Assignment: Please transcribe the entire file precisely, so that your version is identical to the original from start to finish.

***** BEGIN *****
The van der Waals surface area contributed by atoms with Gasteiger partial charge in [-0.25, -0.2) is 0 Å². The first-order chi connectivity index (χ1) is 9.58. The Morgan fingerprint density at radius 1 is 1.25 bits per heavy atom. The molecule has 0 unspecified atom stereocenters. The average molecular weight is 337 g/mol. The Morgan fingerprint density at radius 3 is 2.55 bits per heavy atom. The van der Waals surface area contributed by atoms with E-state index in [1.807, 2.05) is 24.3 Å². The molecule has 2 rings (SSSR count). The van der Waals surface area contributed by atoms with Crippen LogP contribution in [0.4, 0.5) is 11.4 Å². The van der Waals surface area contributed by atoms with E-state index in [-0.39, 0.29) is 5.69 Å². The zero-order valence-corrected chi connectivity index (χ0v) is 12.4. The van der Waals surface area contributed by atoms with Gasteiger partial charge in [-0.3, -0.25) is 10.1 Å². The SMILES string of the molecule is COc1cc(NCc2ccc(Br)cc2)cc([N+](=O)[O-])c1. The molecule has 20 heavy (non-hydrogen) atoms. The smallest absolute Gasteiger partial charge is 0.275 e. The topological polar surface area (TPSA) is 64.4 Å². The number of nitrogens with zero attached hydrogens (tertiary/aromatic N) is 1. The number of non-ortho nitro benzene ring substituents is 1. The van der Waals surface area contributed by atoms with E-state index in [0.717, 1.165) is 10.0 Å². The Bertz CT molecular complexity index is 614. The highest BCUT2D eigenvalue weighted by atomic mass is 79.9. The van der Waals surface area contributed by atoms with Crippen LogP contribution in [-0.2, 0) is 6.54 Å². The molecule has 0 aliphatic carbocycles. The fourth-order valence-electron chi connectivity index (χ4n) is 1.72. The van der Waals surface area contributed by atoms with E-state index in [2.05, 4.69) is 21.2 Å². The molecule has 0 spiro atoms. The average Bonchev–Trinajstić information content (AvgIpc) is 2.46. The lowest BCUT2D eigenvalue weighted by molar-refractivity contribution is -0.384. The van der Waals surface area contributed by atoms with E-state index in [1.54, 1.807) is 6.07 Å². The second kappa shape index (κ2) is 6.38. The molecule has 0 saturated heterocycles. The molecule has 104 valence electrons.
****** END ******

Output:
The van der Waals surface area contributed by atoms with Gasteiger partial charge in [-0.25, -0.2) is 0 Å². The first-order chi connectivity index (χ1) is 9.58. The Morgan fingerprint density at radius 1 is 1.25 bits per heavy atom. The molecule has 0 unspecified atom stereocenters. The average molecular weight is 337 g/mol. The Morgan fingerprint density at radius 3 is 2.55 bits per heavy atom. The van der Waals surface area contributed by atoms with E-state index in [1.807, 2.05) is 24.3 Å². The molecule has 2 rings (SSSR count). The van der Waals surface area contributed by atoms with Crippen LogP contribution in [0.4, 0.5) is 11.4 Å². The van der Waals surface area contributed by atoms with E-state index in [-0.39, 0.29) is 5.69 Å². The zero-order valence-corrected chi connectivity index (χ0v) is 12.4. The van der Waals surface area contributed by atoms with Gasteiger partial charge in [-0.3, -0.25) is 10.1 Å². The SMILES string of the molecule is COc1cc(NCc2ccc(Br)cc2)cc([N+](=O)[O-])c1. The molecule has 20 heavy (non-hydrogen) atoms. The smallest absolute Gasteiger partial charge is 0.275 e. The topological polar surface area (TPSA) is 64.4 Å². The number of nitrogens with zero attached hydrogens (tertiary/aromatic N) is 1. The number of non-ortho nitro benzene ring substituents is 1. The van der Waals surface area contributed by atoms with E-state index in [0.717, 1.165) is 10.0 Å². The Bertz CT molecular complexity index is 614. The highest BCUT2D eigenvalue weighted by atomic mass is 79.9. The van der Waals surface area contributed by atoms with Crippen LogP contribution in [-0.2, 0) is 6.54 Å². The molecule has 0 aliphatic carbocycles. The fourth-order valence-electron chi connectivity index (χ4n) is 1.72. The van der Waals surface area contributed by atoms with E-state index in [2.05, 4.69) is 21.2 Å². The molecule has 0 spiro atoms. The average Bonchev–Trinajstić information content (AvgIpc) is 2.46. The lowest BCUT2D eigenvalue weighted by molar-refractivity contribution is -0.384. The van der Waals surface area contributed by atoms with E-state index in [1.54, 1.807) is 6.07 Å². The second kappa shape index (κ2) is 6.38. The molecule has 0 saturated heterocycles. The molecule has 104 valence electrons.